Shocking

10 Of The World’s Most EXTREME Buddhist Temples And Shrines

by Elyse Wanshel
Elyse is a Senior Writer at LittleThings.com. She enjoys tacos, kickboxing, and naming animals. In fact, she named two of her mother’s six cockatiels Mr. and Mrs. Featherbottom.

Buddhists believe in karma, the cycle of rebirth… and building some truly epic temples.

The magnitude of these temples exemplifies the enhanced spirituality Buddhists feel for the teachings of Siddhartha Gautama (or Buddha, as he’s more commonly known).

Buddha, meaning “the awakened one,” lived from 566 to 480 B.C. He was the son of a warrior king in India, and at first, he lived a pampered life. Yet, with age, he began to crave a deeper understanding of life’s true meaning.

His quest for an answer led him to meditate under a tree for an extreme amount of time—seven weeks—until he understood how to achieve salvation. Buddha then became a monk and his disciples began building temples that acted as physical metaphors for Buddhism.

For instance, temples built on the edge of Himalayan cliffs represent a heightened sense of faith. Cave temples have holes carved into the ceiling, which emit heavenly lights and a sense of spiritual serenity. One Buddhist temple even allows wild tigers to roam free, emphasizing their compassion for all living things.

To see these beautiful Buddhist symbols of spirituality, check out our below gallery and make sure to SHARE these soul-stirring images with anyone you feel is truly heavenly.

Tiger's Nest in Bhutan

Tiger's Nest in Bhutan

The Taktsang Palphug Monastery, also known as Tiger’s Nest, is a sacred temple nestled in the cliffs of the Himalayas. In the 8th century, the guru who introduced Buddhism to Bhutan meditated for three years, three months, three weeks, three days, and three hours near the spot where the temple was built in 1692.

Tian Tan Buddha in China

Tian Tan Buddha in China

Known as “Big Buddha,” this statue is one of the largest Buddha statues in China. It sits on a lotus throne and is surrounded by six smaller bronze statues known as “The Offering of the Six Devas.” These smaller statues offer flowers, incense, lamps, ointment, fruit, and music to the Buddha. The offerings symbolize charity, morality, patience, zeal, meditation, and wisdom, all of which are necessary to enter into nirvana.

Khao Luang Cave Temple in Thailand

Khao Luang Cave Temple in Thailand

This temple in Phetburi, Thailand, is also located in a cave and draws its fair share of visitors.

Underwater Temple Garden in Bali

Underwater Temple Garden in Bali

Created in 2005 as part of the Reef Gardeners project, the Underwater Temple Garden is located off the coast of Bali and attracts the most devoted of Buddhists… and the most intrigued of divers.

Talk about a spiritual experience!

Badami Cave Temple in India

Badami Cave Temple in India

This temple located in Badami, a town in the Bagalkot District in the north part of Karnataka, India, is literally carved out of the side of a mountain.

Popa Taung Kalat in Burma

Popa Taung Kalat in Burma

This Buddhist monetary is perched on the lip of a volcano plug in Burma. But the temple isn’t the only thing that presides over this oasis in the sky—macaque monkeys populate the area around the temple as well, and have become quite a tourist attraction.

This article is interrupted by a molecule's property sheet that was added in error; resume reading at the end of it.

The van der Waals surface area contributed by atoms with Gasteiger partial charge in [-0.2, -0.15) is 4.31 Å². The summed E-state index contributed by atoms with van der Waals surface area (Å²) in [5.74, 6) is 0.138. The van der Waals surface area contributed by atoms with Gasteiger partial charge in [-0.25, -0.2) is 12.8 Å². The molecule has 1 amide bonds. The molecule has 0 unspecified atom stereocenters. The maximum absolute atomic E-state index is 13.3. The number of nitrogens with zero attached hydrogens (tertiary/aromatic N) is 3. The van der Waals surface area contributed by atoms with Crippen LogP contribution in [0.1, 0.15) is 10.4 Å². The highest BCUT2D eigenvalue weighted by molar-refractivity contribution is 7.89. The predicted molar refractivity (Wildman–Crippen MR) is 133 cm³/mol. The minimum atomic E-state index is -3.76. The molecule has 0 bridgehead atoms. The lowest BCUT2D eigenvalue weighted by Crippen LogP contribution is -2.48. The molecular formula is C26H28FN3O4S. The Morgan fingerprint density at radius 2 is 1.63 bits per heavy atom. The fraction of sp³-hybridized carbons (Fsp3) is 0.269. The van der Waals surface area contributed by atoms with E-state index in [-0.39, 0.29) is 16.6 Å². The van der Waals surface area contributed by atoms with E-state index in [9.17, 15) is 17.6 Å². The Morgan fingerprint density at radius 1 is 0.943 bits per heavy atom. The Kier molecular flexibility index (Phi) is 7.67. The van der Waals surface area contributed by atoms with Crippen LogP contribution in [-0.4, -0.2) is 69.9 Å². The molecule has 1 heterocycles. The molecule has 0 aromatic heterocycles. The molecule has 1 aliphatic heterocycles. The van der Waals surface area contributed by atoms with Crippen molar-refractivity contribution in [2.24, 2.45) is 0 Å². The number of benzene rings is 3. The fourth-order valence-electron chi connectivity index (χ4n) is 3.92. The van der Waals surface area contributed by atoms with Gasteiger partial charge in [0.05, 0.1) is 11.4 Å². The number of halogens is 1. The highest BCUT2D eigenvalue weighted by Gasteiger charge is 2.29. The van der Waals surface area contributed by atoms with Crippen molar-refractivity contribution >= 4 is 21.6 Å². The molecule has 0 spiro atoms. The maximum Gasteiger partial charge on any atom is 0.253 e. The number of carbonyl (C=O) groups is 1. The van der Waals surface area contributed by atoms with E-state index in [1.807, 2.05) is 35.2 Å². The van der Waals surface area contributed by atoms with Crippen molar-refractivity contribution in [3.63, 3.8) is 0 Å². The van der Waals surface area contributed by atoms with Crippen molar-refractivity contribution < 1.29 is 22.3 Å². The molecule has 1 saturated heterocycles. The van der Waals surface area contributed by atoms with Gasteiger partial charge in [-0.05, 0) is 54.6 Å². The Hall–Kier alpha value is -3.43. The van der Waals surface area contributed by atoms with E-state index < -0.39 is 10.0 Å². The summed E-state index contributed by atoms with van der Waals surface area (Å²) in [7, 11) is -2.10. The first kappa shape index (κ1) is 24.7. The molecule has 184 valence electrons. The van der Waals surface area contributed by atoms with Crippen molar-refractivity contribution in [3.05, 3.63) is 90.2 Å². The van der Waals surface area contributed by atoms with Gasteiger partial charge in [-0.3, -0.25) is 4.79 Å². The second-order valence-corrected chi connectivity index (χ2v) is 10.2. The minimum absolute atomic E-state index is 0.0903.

Datdawtaung Cave Temple in Myanmar

Datdawtaung Cave Temple in Myanmar

This gorgeous temple in Mandalay region, Myanmar is actually located inside of a cave.

Lion’s Rock in Sri Lanka

Lion’s Rock in Sri Lanka

In the 5th century, monarch King Kasyapa deemed this rock “Sigiriya,” or “Lion’s Rock,” and made it his capitol. He built a palace on the top of this rock and on a small mid-point plateau, then built a gateway in the form of an enormous lion called “Lion’s Gate.”

The Lion's Gate on Lion's Rock

The Lion's Gate on Lion's Rock

The capitol and the royal palace were abandoned after the king’s death. It was used as a Buddhist monastery until the 14th century.

Ta Prohm Temple in Cambodia

Ta Prohm Temple in Cambodia

Ta Prohm was founded in the late 12th and early 13th centuries, and was meant to be a Mahayana Buddhist monastery and university. It was later abandoned and trees began to grow out of the ruins, making it one of Angkor’s most popular temples with visitors.

Kek Lok Tong Temple in Malaysia

Kek Lok Tong Temple in Malaysia

Kek Lok Tong in Guning Rapat literally means “Cave of Ultimate Bliss” (or Great Happiness), and many who have visited claim that the cave temple does put a smile upon their faces, making it a favorite among Ipoh’s many glorious cave temples.

White Temple in Thailand

White Temple in Thailand

By the end of the 20th century, the original Wat Rong Khun was falling apart. That’s when a local artist named Chalermchai Kositpipat from Chiang Rai decided to completely rebuild the temple and fund the project with his own money. He has, to say the least, eclectic taste.

A Closer Look At The White Temple

A Closer Look At The White Temple

In order to reach the entrance of the main building at this temple, you must first pass over the bridge of “the cycle of rebirth.” In front of the bridge are hundreds of outreaching hands that symbolize unrestrained desire. Other objects around the temple include half-human, half-bird creatures, lots of skulls, and an octopus balancing a bottle of whiskey on his head.

Tiger Temple In Thailand

Tiger Temple In Thailand

Wat Pha Luang Ta Bua, better known as Tiger Temple, is located in the Saiyok district of Kanchanaburi. Founded in 1994, it acts as a sanctuary for Indochinese tigers, and yes, monks walk freely with some of the large cats. Currently 135 tigers live there. 

Yinhe Waterfall Cave Temple in Taiwan

Yinhe Waterfall Cave Temple in Taiwan

Located in Taipei, Yinhe Cave Temple is a Buddhist temple built into a cliff next to a waterfall, exemplifying extreme beauty.

Don’t forget to SHARE these breathtaking temples with everyone you know!